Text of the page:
Computers

Digital Storm's Sub Zero Liquid Cooling System

Digital Storm's Sub Zero Liqui...
To demonstrate the cooling power of the Sub-Zero Liquid Chilled System, Digital Storm removed the CPU water block and left it for 10 minutes. A thick layer of frost began to form as the chilled liquid dropped the temperature on the copper to below freezing point
To demonstrate the cooling power of the Sub-Zero Liquid Chilled System, Digital Storm removed the CPU water block and left it for 10 minutes. A thick layer of frost began to form as the chilled liquid dropped the temperature on the copper to below freezing point
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An LCD screen lets users know just how low the fluid temperature gets. The temperature probe is connected directly into the chilled liquid loop
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An LCD screen lets users know just how low the fluid temperature gets. The temperature probe is connected directly into the chilled liquid loop
The cylindrical reservoir tank is mounted near the motherboard tray
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The cylindrical reservoir tank is mounted near the motherboard tray
Digital Storm's HailStorm gaming PC benefits from the newly-developed Sub-Zero Liquid Chilled System
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Digital Storm's HailStorm gaming PC benefits from the newly-developed Sub-Zero Liquid Chilled System
To demonstrate the cooling power of the Sub-Zero Liquid Chilled System, Digital Storm removed the CPU water block and left it for 10 minutes. A thick layer of frost began to form as the chilled liquid dropped the temperature on the copper to below freezing point
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To demonstrate the cooling power of the Sub-Zero Liquid Chilled System, Digital Storm removed the CPU water block and left it for 10 minutes. A thick layer of frost began to form as the chilled liquid dropped the temperature on the copper to below freezing point
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In spite of huge advances in computer system performance in recent years, for demanding gamers and dedicated overclockers they're simply not enough. Persuading processors to offer more performance and power does come with a heat cost though. Digital Storm's new Sub-Zero Liquid Chilled System manages to idle an Intel i7 processor below freezing point while unlocking overclocking performance gains at the same time.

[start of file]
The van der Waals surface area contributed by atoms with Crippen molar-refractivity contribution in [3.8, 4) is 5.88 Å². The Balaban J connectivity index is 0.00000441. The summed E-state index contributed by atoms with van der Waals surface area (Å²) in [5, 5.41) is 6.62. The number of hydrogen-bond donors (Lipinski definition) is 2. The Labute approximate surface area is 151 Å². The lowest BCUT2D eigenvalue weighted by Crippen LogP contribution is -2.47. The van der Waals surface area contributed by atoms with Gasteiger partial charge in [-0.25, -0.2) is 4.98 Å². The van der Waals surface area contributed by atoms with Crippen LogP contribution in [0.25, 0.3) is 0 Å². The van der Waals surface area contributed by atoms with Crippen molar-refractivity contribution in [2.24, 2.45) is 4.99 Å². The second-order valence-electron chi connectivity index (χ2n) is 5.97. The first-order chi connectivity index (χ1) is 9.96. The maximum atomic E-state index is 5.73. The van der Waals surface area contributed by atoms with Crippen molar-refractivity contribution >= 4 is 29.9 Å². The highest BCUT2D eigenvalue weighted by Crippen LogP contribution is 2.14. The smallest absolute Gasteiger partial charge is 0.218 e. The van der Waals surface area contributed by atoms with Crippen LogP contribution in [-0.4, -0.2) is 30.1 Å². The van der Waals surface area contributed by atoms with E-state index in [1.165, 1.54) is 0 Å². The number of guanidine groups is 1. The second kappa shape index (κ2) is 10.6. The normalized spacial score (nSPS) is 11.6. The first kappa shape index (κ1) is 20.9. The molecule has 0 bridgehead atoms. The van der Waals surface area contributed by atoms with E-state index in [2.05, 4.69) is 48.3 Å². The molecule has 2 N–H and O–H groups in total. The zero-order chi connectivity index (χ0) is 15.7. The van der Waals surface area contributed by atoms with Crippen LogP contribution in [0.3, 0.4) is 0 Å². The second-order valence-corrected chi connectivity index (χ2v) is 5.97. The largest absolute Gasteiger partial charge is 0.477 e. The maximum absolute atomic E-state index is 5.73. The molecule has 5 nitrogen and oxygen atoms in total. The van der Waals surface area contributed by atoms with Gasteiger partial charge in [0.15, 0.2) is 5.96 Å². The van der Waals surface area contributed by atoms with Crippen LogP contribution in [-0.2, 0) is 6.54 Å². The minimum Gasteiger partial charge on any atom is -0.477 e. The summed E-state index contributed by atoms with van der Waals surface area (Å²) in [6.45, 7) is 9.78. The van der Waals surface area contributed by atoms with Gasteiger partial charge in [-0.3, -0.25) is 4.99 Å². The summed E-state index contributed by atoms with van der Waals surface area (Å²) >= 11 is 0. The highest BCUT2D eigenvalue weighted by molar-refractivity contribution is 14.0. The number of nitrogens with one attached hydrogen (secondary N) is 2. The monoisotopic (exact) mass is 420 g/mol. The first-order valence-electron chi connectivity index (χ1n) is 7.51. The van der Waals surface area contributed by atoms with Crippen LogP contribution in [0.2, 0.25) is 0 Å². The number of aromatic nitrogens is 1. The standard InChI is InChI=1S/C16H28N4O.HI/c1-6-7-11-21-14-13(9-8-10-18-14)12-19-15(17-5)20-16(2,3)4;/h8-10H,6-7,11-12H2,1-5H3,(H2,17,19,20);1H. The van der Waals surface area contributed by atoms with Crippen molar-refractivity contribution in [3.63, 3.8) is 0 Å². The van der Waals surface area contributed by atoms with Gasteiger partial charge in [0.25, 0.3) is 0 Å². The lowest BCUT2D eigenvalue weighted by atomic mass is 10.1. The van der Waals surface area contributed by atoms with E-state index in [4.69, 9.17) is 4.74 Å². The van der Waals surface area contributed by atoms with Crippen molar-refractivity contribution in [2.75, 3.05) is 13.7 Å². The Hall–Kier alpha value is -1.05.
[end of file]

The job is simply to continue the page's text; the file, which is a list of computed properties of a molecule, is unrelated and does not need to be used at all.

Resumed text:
Squeezing more and more performance from computers inevitably means that serious consideration needs to be given to keeping things super cool inside the box. Using liquid offers efficient, quiet operation and everything from memory modules to graphics cards to of course processors have benefited from the chilling effects of flowing liquid for some time. Asetek even developed an All-in-One prototype where heat was transported by liquid to the unit's stand and exhausted from the system.

Digital Storm's HailStorm gaming PC benefits from the newly-developed Sub-Zero Liquid Chilled System
Digital Storm's HailStorm gaming PC benefits from the newly-developed Sub-Zero Liquid Chilled System

Digital Storm has designed and tested a new Sub-Zero Liquid Chilled System which benefits from no moving parts and marries a series of TEC peltier coolers with specialized compression fittings, German-engineered water blocks and an integrated reservoir pump system to reduce a computer's thermal signature to virtually nothing. The network of artery-like tubes delivering its icy payload allows users to unlock overclocks of Intel's i7-980X processor right up to 4.6GHz, while idling it below 0 deg C.

The company's new cooling system has been installed into its HailStorm gaming computer and is available now from the online store. Prices start at US$3,899 for a PC featuring an Intel i7 950 processor, 6GB DDR3 memory and NVIDIA GTX 460 graphics. The Intel i7 980X system also features a couple of NVIDIA GTX 580 cards with 1.5GB of onboard memory and a 1200W power supply. This high-end gaming beast will cost you US$6,304.

2 comments
Mr Stiffy
Condensation, shorts, corrosion anyone?
Patrick Weddell
@Mr stiffy: Do you really think that they haven\'t thought of that already and compensated for it?